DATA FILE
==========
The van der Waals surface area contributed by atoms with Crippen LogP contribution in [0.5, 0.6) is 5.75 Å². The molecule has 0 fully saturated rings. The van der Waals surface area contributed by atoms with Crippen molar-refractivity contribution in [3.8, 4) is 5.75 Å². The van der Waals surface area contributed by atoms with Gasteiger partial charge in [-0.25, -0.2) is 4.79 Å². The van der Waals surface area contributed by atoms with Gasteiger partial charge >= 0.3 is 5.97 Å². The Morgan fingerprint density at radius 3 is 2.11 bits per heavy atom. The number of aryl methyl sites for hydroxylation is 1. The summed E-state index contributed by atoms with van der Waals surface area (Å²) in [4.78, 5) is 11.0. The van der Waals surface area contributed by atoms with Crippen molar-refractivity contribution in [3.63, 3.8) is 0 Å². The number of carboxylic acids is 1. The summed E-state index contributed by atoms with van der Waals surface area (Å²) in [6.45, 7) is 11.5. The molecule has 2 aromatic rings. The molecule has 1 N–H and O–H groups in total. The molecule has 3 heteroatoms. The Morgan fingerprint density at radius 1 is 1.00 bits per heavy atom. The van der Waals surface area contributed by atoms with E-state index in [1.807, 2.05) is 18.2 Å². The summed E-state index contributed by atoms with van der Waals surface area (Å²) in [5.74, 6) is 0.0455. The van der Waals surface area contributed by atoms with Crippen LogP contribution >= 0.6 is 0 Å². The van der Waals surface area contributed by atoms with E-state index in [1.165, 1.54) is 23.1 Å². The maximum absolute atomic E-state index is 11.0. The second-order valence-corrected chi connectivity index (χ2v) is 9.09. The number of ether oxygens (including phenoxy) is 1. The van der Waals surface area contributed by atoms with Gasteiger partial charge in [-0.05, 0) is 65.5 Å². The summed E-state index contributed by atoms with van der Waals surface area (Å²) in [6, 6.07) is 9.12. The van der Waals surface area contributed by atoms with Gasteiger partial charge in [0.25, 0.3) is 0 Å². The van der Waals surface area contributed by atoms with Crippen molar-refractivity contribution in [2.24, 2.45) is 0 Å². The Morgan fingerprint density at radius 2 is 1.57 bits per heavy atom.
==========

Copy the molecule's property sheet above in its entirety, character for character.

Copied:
The van der Waals surface area contributed by atoms with Crippen LogP contribution in [0.5, 0.6) is 5.75 Å². The molecule has 0 fully saturated rings. The van der Waals surface area contributed by atoms with Crippen molar-refractivity contribution in [3.8, 4) is 5.75 Å². The van der Waals surface area contributed by atoms with Gasteiger partial charge in [-0.25, -0.2) is 4.79 Å². The van der Waals surface area contributed by atoms with Gasteiger partial charge >= 0.3 is 5.97 Å². The Morgan fingerprint density at radius 3 is 2.11 bits per heavy atom. The number of aryl methyl sites for hydroxylation is 1. The summed E-state index contributed by atoms with van der Waals surface area (Å²) in [4.78, 5) is 11.0. The van der Waals surface area contributed by atoms with Crippen molar-refractivity contribution in [3.63, 3.8) is 0 Å². The number of carboxylic acids is 1. The summed E-state index contributed by atoms with van der Waals surface area (Å²) in [6.45, 7) is 11.5. The molecule has 2 aromatic rings. The molecule has 1 N–H and O–H groups in total. The molecule has 3 heteroatoms. The Morgan fingerprint density at radius 1 is 1.00 bits per heavy atom. The van der Waals surface area contributed by atoms with E-state index in [1.807, 2.05) is 18.2 Å². The summed E-state index contributed by atoms with van der Waals surface area (Å²) in [5.74, 6) is 0.0455. The van der Waals surface area contributed by atoms with Crippen LogP contribution >= 0.6 is 0 Å². The van der Waals surface area contributed by atoms with E-state index in [1.165, 1.54) is 23.1 Å². The maximum absolute atomic E-state index is 11.0. The second-order valence-corrected chi connectivity index (χ2v) is 9.09. The number of ether oxygens (including phenoxy) is 1. The van der Waals surface area contributed by atoms with Gasteiger partial charge in [-0.05, 0) is 65.5 Å². The summed E-state index contributed by atoms with van der Waals surface area (Å²) in [6, 6.07) is 9.12. The van der Waals surface area contributed by atoms with Gasteiger partial charge in [0.25, 0.3) is 0 Å². The van der Waals surface area contributed by atoms with Crippen molar-refractivity contribution in [2.24, 2.45) is 0 Å². The Morgan fingerprint density at radius 2 is 1.57 bits per heavy atom.